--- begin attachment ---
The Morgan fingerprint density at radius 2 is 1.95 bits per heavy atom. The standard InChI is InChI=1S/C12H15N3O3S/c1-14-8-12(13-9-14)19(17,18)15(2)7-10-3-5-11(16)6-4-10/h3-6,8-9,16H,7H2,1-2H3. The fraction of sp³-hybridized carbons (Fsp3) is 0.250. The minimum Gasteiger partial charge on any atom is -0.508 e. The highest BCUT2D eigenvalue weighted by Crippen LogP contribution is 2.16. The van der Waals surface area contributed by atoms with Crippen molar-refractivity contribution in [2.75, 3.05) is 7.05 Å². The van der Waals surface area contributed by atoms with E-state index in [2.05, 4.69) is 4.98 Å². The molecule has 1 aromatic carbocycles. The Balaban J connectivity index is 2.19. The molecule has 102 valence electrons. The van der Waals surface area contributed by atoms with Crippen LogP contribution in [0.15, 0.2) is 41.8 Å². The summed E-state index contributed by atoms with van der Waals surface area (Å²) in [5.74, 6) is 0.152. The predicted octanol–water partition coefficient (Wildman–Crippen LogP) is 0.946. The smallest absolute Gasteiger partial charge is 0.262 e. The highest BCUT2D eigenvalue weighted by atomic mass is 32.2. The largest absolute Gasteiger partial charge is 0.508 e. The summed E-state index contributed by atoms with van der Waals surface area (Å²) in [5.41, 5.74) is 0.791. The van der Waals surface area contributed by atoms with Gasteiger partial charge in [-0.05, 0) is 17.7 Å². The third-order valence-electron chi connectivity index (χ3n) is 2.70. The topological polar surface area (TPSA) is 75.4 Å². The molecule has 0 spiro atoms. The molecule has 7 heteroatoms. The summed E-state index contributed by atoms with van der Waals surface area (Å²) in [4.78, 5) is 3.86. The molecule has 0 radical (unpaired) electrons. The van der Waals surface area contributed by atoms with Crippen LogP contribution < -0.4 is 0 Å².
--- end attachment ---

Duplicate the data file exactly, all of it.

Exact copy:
The Morgan fingerprint density at radius 2 is 1.95 bits per heavy atom. The standard InChI is InChI=1S/C12H15N3O3S/c1-14-8-12(13-9-14)19(17,18)15(2)7-10-3-5-11(16)6-4-10/h3-6,8-9,16H,7H2,1-2H3. The fraction of sp³-hybridized carbons (Fsp3) is 0.250. The minimum Gasteiger partial charge on any atom is -0.508 e. The highest BCUT2D eigenvalue weighted by Crippen LogP contribution is 2.16. The van der Waals surface area contributed by atoms with Crippen molar-refractivity contribution in [2.75, 3.05) is 7.05 Å². The van der Waals surface area contributed by atoms with E-state index in [2.05, 4.69) is 4.98 Å². The molecule has 1 aromatic carbocycles. The Balaban J connectivity index is 2.19. The molecule has 102 valence electrons. The van der Waals surface area contributed by atoms with Crippen LogP contribution in [0.15, 0.2) is 41.8 Å². The summed E-state index contributed by atoms with van der Waals surface area (Å²) in [5.74, 6) is 0.152. The predicted octanol–water partition coefficient (Wildman–Crippen LogP) is 0.946. The smallest absolute Gasteiger partial charge is 0.262 e. The highest BCUT2D eigenvalue weighted by atomic mass is 32.2. The largest absolute Gasteiger partial charge is 0.508 e. The summed E-state index contributed by atoms with van der Waals surface area (Å²) in [5.41, 5.74) is 0.791. The van der Waals surface area contributed by atoms with Gasteiger partial charge in [-0.05, 0) is 17.7 Å². The third-order valence-electron chi connectivity index (χ3n) is 2.70. The topological polar surface area (TPSA) is 75.4 Å². The molecule has 0 spiro atoms. The molecule has 7 heteroatoms. The summed E-state index contributed by atoms with van der Waals surface area (Å²) in [4.78, 5) is 3.86. The molecule has 0 radical (unpaired) electrons. The van der Waals surface area contributed by atoms with Crippen LogP contribution < -0.4 is 0 Å².